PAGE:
Eek! This post is very late. Thanks to the “Lost” finale we didn’t get a chance to watch “Treme” last Sunday, and thanks to various cocktailing events we didn’t even see it until Wednesday (and Thursday was busy). Without further ado … the annotated Dave Walker’s “‘Treme’ Explained’ column for last Sunday’s presentation, episode 7. Here are a few excerpts to get you going, with a few of my additions and annotations:
Smoke My Peace Pipe
The episode title is “Smoke My Peace Pipe,” a song that appeared on a self-titled 1974 LP by The Wild Magnolias. Full title: “Smoke My Peace Pipe (Smoke it Right).” [listen]
The wonders of Trout Baquet are known to thousands via the dish’s availability on the grounds of the New Orleans Jazz and Heritage Festival presented by Shell. In a video on this page, Lil’ Dizzy’s proprietor and New Orleans culinary royalty Wayne Baquet talks the late Chappy Hardy through the recipe.
Here’s that recipe, from the man himself (i.e., Wayne Baquet).
“Okay … You take … um, you chop some garlic and onion, and you get some lemon, and some lump white crabmeat, and some butter or margarine, depending on how healthy you want this thing to be.* You take a skillet, a small skillet, and you do this to order, you know. You put a little bit of your butter in there, say, a teaspoon of garlic, a nice handful of onion, and you sauté that, until they’re tender. They don’t need to be clear, just ’til they start getting tender. Sprinkle a little lemon in. Add a little bit more butter, so now you have a butter sauce. Take a pound of lump white crabmeat, and toss it in — don’t break it up, toss it in. All right. That’s your sauce.
“Take your skillet. Put just a little bit of vegetable oil in it. Take your two filets of trout — one trout cut in two nice filets, about 4 ounces each. Salt and pepper. Put it in your skillet. No breading. Put lemon on top of it, and grill it in the frying pan. You can use a Teflon frying pan that works real well, or you can have a treated pan … you have a seasoned iron pan and it won’t stick. Now you put it on the side that you fileted down, ’cause the part that’s not going to break up. You gonna cook 90% of it on that side, you know that. You’re gonna flip it for a second, just to get it, flip it for just a second, then you flip it back. Because the fish is going to cook through, you know how fish cooks. Then you take those two nice filets, plate ‘em up, take that sauce, put it over the top of it … unbelievable.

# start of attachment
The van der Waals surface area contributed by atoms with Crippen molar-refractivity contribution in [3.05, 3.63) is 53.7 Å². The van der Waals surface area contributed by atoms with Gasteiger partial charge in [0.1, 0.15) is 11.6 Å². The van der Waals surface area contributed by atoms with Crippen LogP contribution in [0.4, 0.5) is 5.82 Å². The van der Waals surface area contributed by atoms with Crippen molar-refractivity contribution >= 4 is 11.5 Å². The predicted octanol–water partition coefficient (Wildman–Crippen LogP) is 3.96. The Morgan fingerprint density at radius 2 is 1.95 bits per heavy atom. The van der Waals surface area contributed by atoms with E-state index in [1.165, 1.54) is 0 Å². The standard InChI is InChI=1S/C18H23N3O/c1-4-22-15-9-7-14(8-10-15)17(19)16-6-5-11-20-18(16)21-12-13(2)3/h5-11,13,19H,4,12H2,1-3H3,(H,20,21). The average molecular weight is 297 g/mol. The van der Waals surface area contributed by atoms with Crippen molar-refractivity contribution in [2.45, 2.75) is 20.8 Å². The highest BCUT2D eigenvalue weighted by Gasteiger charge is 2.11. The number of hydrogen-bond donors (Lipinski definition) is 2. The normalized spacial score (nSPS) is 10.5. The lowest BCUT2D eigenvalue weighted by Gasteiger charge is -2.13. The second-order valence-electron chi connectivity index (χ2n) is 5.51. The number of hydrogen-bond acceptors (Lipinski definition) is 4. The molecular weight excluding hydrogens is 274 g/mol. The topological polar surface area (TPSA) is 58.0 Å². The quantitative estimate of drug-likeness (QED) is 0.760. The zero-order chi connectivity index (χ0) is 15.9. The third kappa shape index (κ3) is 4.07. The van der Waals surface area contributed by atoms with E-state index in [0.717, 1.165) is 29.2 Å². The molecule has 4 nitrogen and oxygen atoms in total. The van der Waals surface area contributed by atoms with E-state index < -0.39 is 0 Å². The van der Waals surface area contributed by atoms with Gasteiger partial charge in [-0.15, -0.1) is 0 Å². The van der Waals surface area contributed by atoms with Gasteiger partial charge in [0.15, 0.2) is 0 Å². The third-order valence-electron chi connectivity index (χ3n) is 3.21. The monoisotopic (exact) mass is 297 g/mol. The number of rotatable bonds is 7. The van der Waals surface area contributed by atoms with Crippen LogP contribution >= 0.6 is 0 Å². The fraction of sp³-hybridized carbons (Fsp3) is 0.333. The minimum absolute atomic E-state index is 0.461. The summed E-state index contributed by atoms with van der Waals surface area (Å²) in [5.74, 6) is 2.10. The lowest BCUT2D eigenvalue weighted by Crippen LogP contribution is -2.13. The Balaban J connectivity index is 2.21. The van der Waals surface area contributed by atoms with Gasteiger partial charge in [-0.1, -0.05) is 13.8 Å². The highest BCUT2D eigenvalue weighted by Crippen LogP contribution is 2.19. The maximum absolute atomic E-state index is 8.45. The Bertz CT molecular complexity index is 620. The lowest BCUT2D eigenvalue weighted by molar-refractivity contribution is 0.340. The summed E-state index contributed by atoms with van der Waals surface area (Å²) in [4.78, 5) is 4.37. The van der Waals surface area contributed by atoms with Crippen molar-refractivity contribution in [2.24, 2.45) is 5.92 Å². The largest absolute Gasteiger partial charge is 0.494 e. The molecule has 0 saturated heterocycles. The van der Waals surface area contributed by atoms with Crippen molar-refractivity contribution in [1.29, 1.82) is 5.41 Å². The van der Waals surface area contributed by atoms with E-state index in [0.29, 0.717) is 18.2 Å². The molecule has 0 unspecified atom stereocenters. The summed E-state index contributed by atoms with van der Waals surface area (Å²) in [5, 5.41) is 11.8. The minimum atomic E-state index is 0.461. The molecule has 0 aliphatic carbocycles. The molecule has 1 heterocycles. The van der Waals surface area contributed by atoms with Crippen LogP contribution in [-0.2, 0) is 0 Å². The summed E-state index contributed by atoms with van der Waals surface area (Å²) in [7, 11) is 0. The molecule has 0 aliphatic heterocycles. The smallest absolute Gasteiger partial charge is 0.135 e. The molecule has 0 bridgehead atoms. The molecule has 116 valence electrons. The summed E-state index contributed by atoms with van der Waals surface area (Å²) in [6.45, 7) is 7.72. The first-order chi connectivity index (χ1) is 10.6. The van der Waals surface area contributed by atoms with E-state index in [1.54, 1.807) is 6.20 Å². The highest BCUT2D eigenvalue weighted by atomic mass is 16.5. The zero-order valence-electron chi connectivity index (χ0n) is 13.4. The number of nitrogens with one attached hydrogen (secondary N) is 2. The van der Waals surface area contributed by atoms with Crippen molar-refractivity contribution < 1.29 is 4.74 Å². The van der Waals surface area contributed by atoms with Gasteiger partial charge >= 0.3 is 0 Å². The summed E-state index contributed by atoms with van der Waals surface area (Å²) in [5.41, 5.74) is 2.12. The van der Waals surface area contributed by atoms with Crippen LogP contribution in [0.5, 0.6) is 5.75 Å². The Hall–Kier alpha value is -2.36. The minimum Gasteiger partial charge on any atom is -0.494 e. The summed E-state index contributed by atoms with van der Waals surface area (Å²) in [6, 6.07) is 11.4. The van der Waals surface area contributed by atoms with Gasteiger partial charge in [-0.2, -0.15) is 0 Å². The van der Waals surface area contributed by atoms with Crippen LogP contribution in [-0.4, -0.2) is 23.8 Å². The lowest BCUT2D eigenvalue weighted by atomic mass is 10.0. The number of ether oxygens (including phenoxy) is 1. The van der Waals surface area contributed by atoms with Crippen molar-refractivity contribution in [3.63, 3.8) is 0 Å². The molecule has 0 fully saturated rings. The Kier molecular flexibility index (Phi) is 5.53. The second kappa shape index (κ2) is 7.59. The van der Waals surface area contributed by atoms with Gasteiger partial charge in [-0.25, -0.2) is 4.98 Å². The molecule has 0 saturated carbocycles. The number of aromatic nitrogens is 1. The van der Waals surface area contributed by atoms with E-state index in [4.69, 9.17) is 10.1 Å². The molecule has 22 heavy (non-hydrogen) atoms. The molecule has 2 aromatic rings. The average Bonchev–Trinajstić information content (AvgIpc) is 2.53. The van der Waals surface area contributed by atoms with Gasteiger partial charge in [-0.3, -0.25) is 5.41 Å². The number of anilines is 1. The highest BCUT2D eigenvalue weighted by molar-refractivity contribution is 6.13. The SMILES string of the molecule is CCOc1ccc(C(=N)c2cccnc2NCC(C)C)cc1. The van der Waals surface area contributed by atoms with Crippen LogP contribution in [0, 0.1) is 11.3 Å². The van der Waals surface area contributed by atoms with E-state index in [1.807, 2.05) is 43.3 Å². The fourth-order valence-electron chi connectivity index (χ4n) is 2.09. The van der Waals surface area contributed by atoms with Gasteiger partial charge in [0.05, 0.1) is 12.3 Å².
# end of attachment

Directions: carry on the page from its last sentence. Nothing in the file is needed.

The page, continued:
“Unbelievable. You’ll love it.”
Boy, is he right. This is one of the simplest, and one of the best, New Orleans dishes ever.
* – By the way, don’t use margarine. Use butter. It’s healthier and tastier. (Seriously, butterfat is not nearly as bad for you as the hydrogenated trans-fat in margarine.)
Janette Desautel meets with chef John Besh in his flagship Restaurant August. Besh stars in “Inedible to Incredible,” a TLC cable network series scheduled to debut June 14. He’s also been prepping a cooking show to air nationally on PBS in 2011. His other restaurants included Luke, Best Steak, La Provence, Domenica and The American Sector in the National World War II Museum. Besh sent the visiting celebrity chefs to Desautel’s in episode five.
Here’s Chef Besh talking about his fantastic new cookbook (and makes a pot of quick gumbo), and about his five restaurants:
Janette and Davis set up her mobile rig at Bacchanal, a wine and spirits shop, live-music venue and deli at 600 Poland Ave. in the Bywater. Its patio and backyard were a setting for post-Katrina feasts prepared by restaurantless or moonlighting chefs. The tradition continues.
I love Bacchanal. It’s on Poland and Chartres, 3 blocks down and 1 block over from my grandparents’ old house and corner grocery, so I really feel at home in that neighborhood. I wish I could get there more often, and if I lived back home I’d be there all the time. Reading about the dinners that Chef Pete of the late, lamented Marisol used to make there, and not being able to be there, nearly drove me insane.
For more about Bacchanal Sundays (featuring live music, guest chefs and a great time for the whole family), the food and music featured in the show, the occupations of the housing projects, the longstanding tensions between the Mardi Gras Indians and the NOPD, the morgue situation post-K and much more, make sure you read the whole column.
I should have the next “Treme” post up on Monday. That will mean only two episodes to go this season. It’ll be ending soon, and no more ’til next year!